With its massive suit of armour and rows of pointy spines, the nodosaur was an intimidating-looking beast.
But for a team of researchers from Brandon University (BU), the University of Saskatchewan (USask) and the Royal Tyrrell Museum of Palaeontology, it’s what’s inside that counts.
The researchers, who included Brandon University Biology Professor Dr. David Greenwood, research associate Cathy Greenwood, and BU Master of Science (Environmental and Life Sciences) student Jessica Kalyniuk, are the first to examine the actual stomach contents of a nodosaur that lived more than 110 million years ago in the area that would later become northern Alberta. While it has long been understood that the 1,300-kilogram nodosaur, a type of ankylosaur, was a herbivore, the opportunity to examine the last meal of the most well-preserved specimen of the creature ever found has provided conclusive dietary evidence that has never been available for a herbivorous dinosaur.
“The discovery of a specimen like this is absolutely remarkable, and the preservation of the plant fragments is evidence that it died shortly after its last meal,” David Greenwood said of the nodosaur, which was found at an open pit mine north of Fort McMurray, Alta. “The vast majority of what we found in its stomach was fern leaves, along with a few stems and twigs. We also found charcoal in the stomach indicating that it was grazing in a freshly burned area, where ferns are some of the first plants that emerge, giving us insight into the way the nodosaur lived.”
The findings of the team, which also included Drs. Caleb Brown, Donald Henderson and Dennis Braman of the Royal Tyrrell Museum, as well as USask geologist Dr. Jim Basinger, have been published by the prestigious Royal Society Open Science this week. The dinosaur specimen, Borealopelta markmitchelli, which has been on display since 2017 at the Royal Tyrrell Museum in Drumheller, Alta., is already a bit of a celebrity, having been featured on the CBC program The Nature of Things last fall.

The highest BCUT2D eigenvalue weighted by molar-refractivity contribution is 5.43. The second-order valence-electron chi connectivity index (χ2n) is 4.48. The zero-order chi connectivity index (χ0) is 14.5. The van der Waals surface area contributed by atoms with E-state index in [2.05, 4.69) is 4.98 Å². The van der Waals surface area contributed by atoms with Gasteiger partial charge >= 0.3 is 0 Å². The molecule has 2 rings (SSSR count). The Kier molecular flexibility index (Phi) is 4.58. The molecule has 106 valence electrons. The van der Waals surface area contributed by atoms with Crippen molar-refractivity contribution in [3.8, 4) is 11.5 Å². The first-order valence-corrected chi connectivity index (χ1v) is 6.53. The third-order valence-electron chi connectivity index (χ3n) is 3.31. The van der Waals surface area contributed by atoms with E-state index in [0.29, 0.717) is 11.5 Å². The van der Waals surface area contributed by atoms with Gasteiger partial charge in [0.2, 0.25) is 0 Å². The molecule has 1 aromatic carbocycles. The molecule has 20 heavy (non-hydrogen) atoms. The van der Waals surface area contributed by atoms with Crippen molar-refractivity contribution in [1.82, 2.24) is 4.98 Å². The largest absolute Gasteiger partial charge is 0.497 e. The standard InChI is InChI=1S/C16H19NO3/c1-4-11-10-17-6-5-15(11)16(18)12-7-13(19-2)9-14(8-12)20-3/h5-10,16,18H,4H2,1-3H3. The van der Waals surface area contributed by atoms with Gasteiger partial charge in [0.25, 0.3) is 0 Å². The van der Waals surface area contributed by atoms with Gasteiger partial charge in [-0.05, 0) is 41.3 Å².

The study went beyond learning that the nodosaur ate leaves. The Greenwoods, Kalyniuk and Basinger compared the plants to those found in the region at the time to see specifically which plants it was eating, learning that the nodosaur was surprisingly picky, feasting mainly on particular ferns.
For Kalyniuk, the opportunity to contribute to such notable research as a student is very meaningful.
“When I started my MSc., I wasn’t truly aware of how rare fossilized stomach contents are, but the more I learned the more interesting it became to me and the more aware and in awe I was that this is truly unique research,” said Kalyniuk, who graduated from BU with a Bachelor of Science in 2019 before beginning pursuit of her master’s degree. “This has given me an opportunity to get experience at the museum, including hands-on and remote access to their collections, which will play a large role in my thesis work. It has also provided me with new colleagues, resources and support that are of great benefit to me, and I’m sure will continue to be in the future.”
Kalyniuk spent 10 days doing research at the Royal Tyrrell Museum after receiving a grant from the Royal Tyrrell Museum Cooperating Society. If travel restrictions due to COVID-19 permit, she has more fieldwork planned for this year, funded by the US Paleontological Society, including two weeks working with a field crew at Dinosaur Provincial Park in Alberta as well as a trip to USask to study Basinger’s collections of plants from the era.
The research was funded by grants to Greenwood by Canada Foundation for Innovation, Research Manitoba, Natural Sciences and Engineering Research Council of Canada, and grants to other team members from National Geographic Society, Royal Tyrrell Museum Cooperating Society (Kalyniuk) and Suncor Canada.